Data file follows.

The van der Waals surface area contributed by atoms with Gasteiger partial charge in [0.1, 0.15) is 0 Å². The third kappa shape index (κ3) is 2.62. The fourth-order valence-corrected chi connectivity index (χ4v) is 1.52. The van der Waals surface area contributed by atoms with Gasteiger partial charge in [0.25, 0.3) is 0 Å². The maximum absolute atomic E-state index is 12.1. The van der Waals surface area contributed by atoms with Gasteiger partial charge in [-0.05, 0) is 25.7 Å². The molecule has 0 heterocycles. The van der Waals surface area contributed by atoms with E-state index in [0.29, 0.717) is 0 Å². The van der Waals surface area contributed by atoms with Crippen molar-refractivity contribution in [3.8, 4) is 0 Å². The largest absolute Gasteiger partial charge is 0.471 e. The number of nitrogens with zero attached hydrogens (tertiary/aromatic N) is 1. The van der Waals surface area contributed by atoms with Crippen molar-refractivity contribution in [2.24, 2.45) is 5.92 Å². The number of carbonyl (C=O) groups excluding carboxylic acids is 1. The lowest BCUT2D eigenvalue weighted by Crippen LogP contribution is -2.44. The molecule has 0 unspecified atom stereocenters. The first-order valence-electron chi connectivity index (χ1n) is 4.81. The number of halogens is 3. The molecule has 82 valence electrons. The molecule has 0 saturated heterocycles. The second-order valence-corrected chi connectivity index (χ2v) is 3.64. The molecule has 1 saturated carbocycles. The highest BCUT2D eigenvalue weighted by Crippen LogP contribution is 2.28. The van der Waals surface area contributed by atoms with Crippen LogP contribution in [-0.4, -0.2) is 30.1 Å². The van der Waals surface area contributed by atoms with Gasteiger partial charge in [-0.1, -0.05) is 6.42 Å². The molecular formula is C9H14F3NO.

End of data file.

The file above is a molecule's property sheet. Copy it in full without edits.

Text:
The van der Waals surface area contributed by atoms with Gasteiger partial charge in [0.1, 0.15) is 0 Å². The third kappa shape index (κ3) is 2.62. The fourth-order valence-corrected chi connectivity index (χ4v) is 1.52. The van der Waals surface area contributed by atoms with Gasteiger partial charge in [0.25, 0.3) is 0 Å². The maximum absolute atomic E-state index is 12.1. The van der Waals surface area contributed by atoms with Gasteiger partial charge in [-0.05, 0) is 25.7 Å². The molecule has 0 heterocycles. The van der Waals surface area contributed by atoms with E-state index in [0.29, 0.717) is 0 Å². The van der Waals surface area contributed by atoms with Crippen molar-refractivity contribution in [3.8, 4) is 0 Å². The largest absolute Gasteiger partial charge is 0.471 e. The number of nitrogens with zero attached hydrogens (tertiary/aromatic N) is 1. The van der Waals surface area contributed by atoms with Crippen molar-refractivity contribution in [2.24, 2.45) is 5.92 Å². The number of carbonyl (C=O) groups excluding carboxylic acids is 1. The lowest BCUT2D eigenvalue weighted by Crippen LogP contribution is -2.44. The molecule has 0 unspecified atom stereocenters. The first-order valence-electron chi connectivity index (χ1n) is 4.81. The number of halogens is 3. The molecule has 82 valence electrons. The molecule has 0 saturated heterocycles. The second-order valence-corrected chi connectivity index (χ2v) is 3.64. The molecule has 1 saturated carbocycles. The highest BCUT2D eigenvalue weighted by Crippen LogP contribution is 2.28. The van der Waals surface area contributed by atoms with Crippen LogP contribution in [-0.4, -0.2) is 30.1 Å². The van der Waals surface area contributed by atoms with Gasteiger partial charge in [-0.1, -0.05) is 6.42 Å². The molecular formula is C9H14F3NO.